The gait of the Boxer should be efficient and straight. The elbow reaching from the shoulder should be straight and not titled. When seen from the side, the legs should run parallel to each other and perpendicular to the ground.
|Kid-Friendly||Medium to High|
|Pet-Friendly||Low to Medium|
|Strangers-Friendly||Medium to High|
|Good for New Pet Owners||Medium|
|Good for Apartment Living||Medium to High|
|Sensitivity Level||Medium to High|
|Tolerates being alone||Low|
|Cold Tolerance||Low to Medium|
|Easy to Train||Medium to High|
|Intelligence||Medium to High|
|Tendency to Chew, Nip & Play-bite||Low to Medium|
|Tendency to Bark or Howl||Medium|
|Attention/Social Needs||Medium to High|
Boxer is naturally a protective and guarding dog. They are alert and keen on guarding. They show much affection towards their families and are playful around young kids. Boxers are incredibly loyal to their owners. They exhibit confidence and bravery while facing strangers. A Boxer will attack strangers only when disturbed and threatened. Boxer’s ancestors were used for herding and guarding.
They require proper and adequate training from puppyhood for their proper behavior. An untrained and lonely Boxer can become destructive.
They love to conduct themselves. They are too intelligent and like to behave on their own. Too much discipline and restrictions can annoy them. They are elegant and confident in their way of carrying themselves.
Any deviations from the recognized qualities of Boxer will be disqualified in a show. Their response to orders and elegance will be considered. Any exhibition of timidity will be disqualified.
Boxers love to play, and they need sufficient exercise to maintain their energy. Boxers’ small noses and short coats make them intolerant to hot and cold weather. While training or exercising, they must not be kept outdoors for long. Boxers tend to jump on people and accidentally hurt people, so it is necessary to train them early to restrict this behavior.
Boxers can be difficult to house train, and crate training can make this process easy. Before training a Boxer, take the dog for a walk or an exhaustive play session to focus better.
Boxer Exercise Needs
As Boxers are highly energetic dogs, they need regular training every day to focus their energy positively. They are dangerous when left alone for long periods. Playtimes and regular exercises are necessary for their proper behavior. Early training and socialization are essential to keep them in control. Consistency in exercises and training is required. If you plan to bring home a Boxer, make sure to spend sufficient time with them every day.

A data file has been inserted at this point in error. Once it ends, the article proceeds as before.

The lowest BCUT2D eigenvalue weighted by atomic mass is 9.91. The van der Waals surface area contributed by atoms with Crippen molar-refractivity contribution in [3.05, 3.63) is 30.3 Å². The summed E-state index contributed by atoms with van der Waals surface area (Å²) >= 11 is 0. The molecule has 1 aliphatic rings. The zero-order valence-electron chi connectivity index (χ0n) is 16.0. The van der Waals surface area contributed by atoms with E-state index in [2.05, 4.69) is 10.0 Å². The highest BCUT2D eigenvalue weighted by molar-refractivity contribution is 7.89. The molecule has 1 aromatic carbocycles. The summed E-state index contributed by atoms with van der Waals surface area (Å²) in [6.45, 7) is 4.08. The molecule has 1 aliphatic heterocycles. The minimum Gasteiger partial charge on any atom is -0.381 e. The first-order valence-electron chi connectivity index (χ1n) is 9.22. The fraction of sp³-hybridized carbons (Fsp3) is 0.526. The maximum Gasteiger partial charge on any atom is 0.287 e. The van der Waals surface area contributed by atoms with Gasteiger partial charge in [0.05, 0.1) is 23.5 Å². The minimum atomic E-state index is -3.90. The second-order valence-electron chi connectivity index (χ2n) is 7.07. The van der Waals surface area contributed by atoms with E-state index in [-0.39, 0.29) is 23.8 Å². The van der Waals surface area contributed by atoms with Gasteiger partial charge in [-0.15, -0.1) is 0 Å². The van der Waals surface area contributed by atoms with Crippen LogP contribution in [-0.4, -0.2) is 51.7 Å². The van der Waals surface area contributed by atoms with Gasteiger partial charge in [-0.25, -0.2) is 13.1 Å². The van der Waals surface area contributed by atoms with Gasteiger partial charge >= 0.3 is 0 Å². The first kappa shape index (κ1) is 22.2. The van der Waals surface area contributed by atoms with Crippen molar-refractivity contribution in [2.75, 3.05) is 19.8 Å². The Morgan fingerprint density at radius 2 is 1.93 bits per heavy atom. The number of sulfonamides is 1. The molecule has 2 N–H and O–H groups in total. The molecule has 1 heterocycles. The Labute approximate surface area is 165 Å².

They like to run around freely, but it is dangerous to let them on their own without a leash. Their nose and coat are not suitable for long durations outdoors. Therefore, everyday exercises for a Boxer should be carried out twice or thrice every day in short durations.
Exercise Needs Overview:
The coat of a Boxer is thin, tight and close to the body. Boxer sheds less and requires minimal grooming. Occasional combing is sufficient. Boxers are naturally clean dogs, so they need bathing once or twice a week. Focus on their dental health and groom their nails regularly.
|Amount of Shedding||Medium to High|
|Tendency to Drool||High|
|Tendency to Snore||High|
|Easy to Groom||High|
Boxer Health Information
Boxers are susceptible to many health issues so regular health checkup is absolutely necessary. Health Overview:
|Basic Health||Low to Medium|
|Weight Gain Possibilities||Medium to High|
Some common health issues seen in Boxer include:
- Hip Dysplasia: Hip Dysplasia is a painful, life threatening condition caused when the bones of the rear legs don’t fit properly in the joints. While some dogs show symptoms, most dogs won’t have any visible symptoms. Though Hip Dysplasia is mostly hereditary, factors such as injuries, excessive weight gain, wrong exercises can cause hip dysplasia. Treatments range from medication to replacement of the hip through surgeries. To prevent this condition, avoid breeding Boxers with hip dysplasia parentage, undertake regular checkups.
- Hypothyroidism: Deficiency in thyroid hormone is hypothyroidism with clearly identified symptoms which are obesity, unusual shedding, rough patchy coat, fall in the Boxer’s energy levels. Hypothyroidism is not life-threatening and can be treated with regular medication throughout the dog’s life.
- Cancer: The Boxer with a white coat is more prone to cancer on their skin while the other Boxer breeding types can be affected by cancer in their brains and cells. Though white Boxers are different from albino dogs, too much sun exposure can burn their skin. The owners of Boxer with a white coat or more white patches should be cautious of the Boxer’s time outdoors.
- Cardiomyopathy: Cardiomyopathy is one of the heart conditions, caused due to the improper conduction of blood to the heart resulting in a sudden rise in heart rate. As there are no symptoms, this can cause normal fainting to unexpected deaths.